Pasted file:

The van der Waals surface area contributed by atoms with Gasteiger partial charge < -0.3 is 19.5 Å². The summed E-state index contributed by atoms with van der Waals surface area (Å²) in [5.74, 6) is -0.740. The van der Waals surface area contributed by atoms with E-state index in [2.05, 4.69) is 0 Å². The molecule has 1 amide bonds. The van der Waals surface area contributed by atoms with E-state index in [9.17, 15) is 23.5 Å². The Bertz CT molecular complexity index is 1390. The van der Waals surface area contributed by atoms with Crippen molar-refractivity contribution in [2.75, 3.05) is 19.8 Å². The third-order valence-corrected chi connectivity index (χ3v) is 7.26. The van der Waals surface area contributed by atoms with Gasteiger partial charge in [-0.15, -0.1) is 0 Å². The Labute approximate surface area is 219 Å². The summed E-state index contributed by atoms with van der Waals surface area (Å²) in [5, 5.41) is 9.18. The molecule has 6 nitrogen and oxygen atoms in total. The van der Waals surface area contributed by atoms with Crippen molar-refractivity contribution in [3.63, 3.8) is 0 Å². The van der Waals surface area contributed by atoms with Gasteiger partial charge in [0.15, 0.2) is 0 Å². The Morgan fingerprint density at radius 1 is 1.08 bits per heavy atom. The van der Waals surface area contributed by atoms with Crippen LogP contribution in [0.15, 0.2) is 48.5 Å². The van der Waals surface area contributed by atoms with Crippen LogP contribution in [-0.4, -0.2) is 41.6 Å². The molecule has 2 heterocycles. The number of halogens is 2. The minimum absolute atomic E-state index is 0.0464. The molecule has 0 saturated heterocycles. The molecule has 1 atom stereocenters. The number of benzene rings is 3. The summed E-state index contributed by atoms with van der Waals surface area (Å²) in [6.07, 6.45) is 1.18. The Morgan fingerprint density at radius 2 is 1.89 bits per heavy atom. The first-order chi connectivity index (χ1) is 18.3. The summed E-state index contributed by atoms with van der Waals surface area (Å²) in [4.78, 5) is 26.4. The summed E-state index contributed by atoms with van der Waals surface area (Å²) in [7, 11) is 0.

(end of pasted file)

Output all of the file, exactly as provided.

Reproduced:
The van der Waals surface area contributed by atoms with Gasteiger partial charge < -0.3 is 19.5 Å². The summed E-state index contributed by atoms with van der Waals surface area (Å²) in [5.74, 6) is -0.740. The van der Waals surface area contributed by atoms with E-state index in [2.05, 4.69) is 0 Å². The molecule has 1 amide bonds. The van der Waals surface area contributed by atoms with E-state index in [9.17, 15) is 23.5 Å². The Bertz CT molecular complexity index is 1390. The van der Waals surface area contributed by atoms with Crippen molar-refractivity contribution in [2.75, 3.05) is 19.8 Å². The third-order valence-corrected chi connectivity index (χ3v) is 7.26. The van der Waals surface area contributed by atoms with Gasteiger partial charge in [-0.15, -0.1) is 0 Å². The Labute approximate surface area is 219 Å². The summed E-state index contributed by atoms with van der Waals surface area (Å²) in [5, 5.41) is 9.18. The molecule has 6 nitrogen and oxygen atoms in total. The van der Waals surface area contributed by atoms with Crippen molar-refractivity contribution in [3.63, 3.8) is 0 Å². The van der Waals surface area contributed by atoms with Gasteiger partial charge in [0.15, 0.2) is 0 Å². The Morgan fingerprint density at radius 1 is 1.08 bits per heavy atom. The van der Waals surface area contributed by atoms with Crippen LogP contribution in [0.15, 0.2) is 48.5 Å². The van der Waals surface area contributed by atoms with Crippen LogP contribution in [-0.4, -0.2) is 41.6 Å². The molecule has 2 heterocycles. The number of halogens is 2. The minimum absolute atomic E-state index is 0.0464. The molecule has 0 saturated heterocycles. The molecule has 1 atom stereocenters. The number of benzene rings is 3. The summed E-state index contributed by atoms with van der Waals surface area (Å²) in [6.07, 6.45) is 1.18. The Morgan fingerprint density at radius 2 is 1.89 bits per heavy atom. The first-order chi connectivity index (χ1) is 18.3. The summed E-state index contributed by atoms with van der Waals surface area (Å²) in [4.78, 5) is 26.4. The summed E-state index contributed by atoms with van der Waals surface area (Å²) in [7, 11) is 0.